WSJ: Cuba’s Role Behind the Turmoil in Venezuela

Marvinia Jimenez #Cookednews

The bloodshed in Caracas over the past 12 days brings to mind the 2009 Summit of the Americas in Port of Spain, where President Obama greeted Venezuelan dictator Hugo Chávez with a huge grin and a warm handshake. A couple of months later the State Department attempted to force Honduras to reinstall pro-Chávez president Manuel Zelaya, who had been deposed for violating the constitution.

Brows were knitted throughout the Americas. Why did the U.S. president favor the Venezuelan dictator, protégé of Fidel Castro, over Honduras, which still had a rule of law, press freedom and pluralism?

Fast forward to last Wednesday, after four peaceful student-protesters had been confirmed as having been killed by the government’s armed minions. Mr. Obama took notice, pronouncing the brutality “unacceptable.” That must have been comforting to hear amid the gun shots and pummeling on the streets of Caracas.

That same night the government of Nicolás Maduro —Chávez’s handpicked successor—unleashed a wave of terror across the country. According to Venezuelan blogs and Twitter posts, the National Guard and police went on a tear, firing their weapons indiscriminately, beating civilians, raiding suspected student hide-outs, destroying private property and launching tear-gas canisters. Civilian militia on motor bikes added to the mayhem. The reports came from Valencia, Mérida, San Cristóbal, Maracaibo, Puerto Ordaz and elsewhere, as well as the capital.

Venezuela has promised 100,000 barrels of oil per day to Cuba, and in exchange Cuban intelligence runs the Venezuelan state security apparatus. The Cubans clearly are worried about losing the oil if their man in Caracas falls. Opposition leader Leopoldo López, who heads the Popular Will political party, spent several years building a network of young recruits around the country. Last week’s unrest is a testament to that organization, and it is why the 42-year-old Mr. López is now behind bars.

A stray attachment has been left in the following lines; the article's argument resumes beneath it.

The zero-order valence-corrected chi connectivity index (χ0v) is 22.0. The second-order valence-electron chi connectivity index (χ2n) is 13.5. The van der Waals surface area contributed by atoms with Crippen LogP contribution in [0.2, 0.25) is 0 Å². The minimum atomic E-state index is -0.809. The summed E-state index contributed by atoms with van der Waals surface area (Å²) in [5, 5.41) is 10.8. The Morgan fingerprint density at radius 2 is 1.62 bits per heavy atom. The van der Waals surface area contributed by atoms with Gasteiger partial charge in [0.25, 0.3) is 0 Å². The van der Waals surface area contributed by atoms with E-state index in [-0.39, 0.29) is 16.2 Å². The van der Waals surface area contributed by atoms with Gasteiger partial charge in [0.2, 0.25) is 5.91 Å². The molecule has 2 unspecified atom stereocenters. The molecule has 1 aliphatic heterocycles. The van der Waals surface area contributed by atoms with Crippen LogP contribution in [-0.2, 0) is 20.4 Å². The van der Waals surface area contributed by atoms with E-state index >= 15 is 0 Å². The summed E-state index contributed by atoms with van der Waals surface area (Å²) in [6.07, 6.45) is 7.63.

In Ukraine, the European Union has pressured the government to reach a compromise with the opposition. Venezuelans are getting no such help from the neighbors. Only Colombia, Chile and Panama have objected to the crackdown. The rest of the hemisphere doesn’t have even a passing interest in human rights when the violations come from the left. The Organization of American States is supposed to defend civil liberties, but since Chilean Socialist José Miguel Insulza took the OAS helm in 2005, it has earned a disgraceful record as a shill for Cuba.

Venezuelans seeking change face daunting odds. The crowds in the streets of Caracas in recent days have not been significantly bigger than in many prior-year protests, including 2002, when a march in Caracas almost unseated Chávez.

This time the repression has been fierce. Besides injuries and death, hundreds have been detained and it would not be surprising if many are given long sentences. Mr. Maduro needs scapegoats for the violence he unleashed. Iván Simonovis, the former head of the Caracas Metropolitan Police, has been a political prisoner since 2004. Chávez made him take the fall for the 17 people killed in the April 2002 uprising even though video evidence points to chavista snipers. Photos of the once-fit policeman, frail and gravely ill from the inhuman circumstances of his long incarceration, are chilling.

Another problem is the division within the opposition. The governor of the state of Miranda, Henrique Capriles, represented a broad coalition of anti-chavista parties when he ran for president in 2013. But when he conceded to Mr. Maduro amid strong evidence that the election had been stolen, Mr. López and other members of the opposition broke with Capriles supporters.

Students have also been hamstrung by a communications blockade. The government controls all Venezuelan television and radio airwaves. When the violence broke out, it forced satellite providers to drop the Colombian NTN channel. Internet service has been cut in many places.

Getting the very poor on board for a regime change is a challenge. Some still see chavismo as their government, even if they have no love for Mr. Maduro and suffer from high inflation. Others don’t dare speak out, for fear of losing state jobs or their lives. The barrios are terrorized by the chavista militia.